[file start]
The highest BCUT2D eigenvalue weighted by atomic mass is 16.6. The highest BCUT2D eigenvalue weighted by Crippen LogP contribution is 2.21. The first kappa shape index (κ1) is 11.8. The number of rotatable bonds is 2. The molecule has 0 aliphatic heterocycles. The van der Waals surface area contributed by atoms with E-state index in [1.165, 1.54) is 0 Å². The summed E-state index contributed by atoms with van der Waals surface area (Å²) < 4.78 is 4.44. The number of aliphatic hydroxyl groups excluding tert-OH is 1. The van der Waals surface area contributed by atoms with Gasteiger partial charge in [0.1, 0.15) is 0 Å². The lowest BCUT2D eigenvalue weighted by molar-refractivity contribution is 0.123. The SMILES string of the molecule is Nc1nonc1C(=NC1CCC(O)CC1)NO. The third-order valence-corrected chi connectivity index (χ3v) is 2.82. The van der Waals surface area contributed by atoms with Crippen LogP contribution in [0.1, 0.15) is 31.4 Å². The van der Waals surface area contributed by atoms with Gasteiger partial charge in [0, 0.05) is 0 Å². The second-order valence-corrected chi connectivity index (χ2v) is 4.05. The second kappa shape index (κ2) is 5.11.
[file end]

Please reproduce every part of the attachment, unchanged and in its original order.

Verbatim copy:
The highest BCUT2D eigenvalue weighted by atomic mass is 16.6. The highest BCUT2D eigenvalue weighted by Crippen LogP contribution is 2.21. The first kappa shape index (κ1) is 11.8. The number of rotatable bonds is 2. The molecule has 0 aliphatic heterocycles. The van der Waals surface area contributed by atoms with E-state index in [1.165, 1.54) is 0 Å². The summed E-state index contributed by atoms with van der Waals surface area (Å²) < 4.78 is 4.44. The number of aliphatic hydroxyl groups excluding tert-OH is 1. The van der Waals surface area contributed by atoms with Gasteiger partial charge in [0.1, 0.15) is 0 Å². The lowest BCUT2D eigenvalue weighted by molar-refractivity contribution is 0.123. The SMILES string of the molecule is Nc1nonc1C(=NC1CCC(O)CC1)NO. The third-order valence-corrected chi connectivity index (χ3v) is 2.82. The van der Waals surface area contributed by atoms with Crippen LogP contribution in [0.1, 0.15) is 31.4 Å². The van der Waals surface area contributed by atoms with Gasteiger partial charge in [0, 0.05) is 0 Å². The second-order valence-corrected chi connectivity index (χ2v) is 4.05. The second kappa shape index (κ2) is 5.11.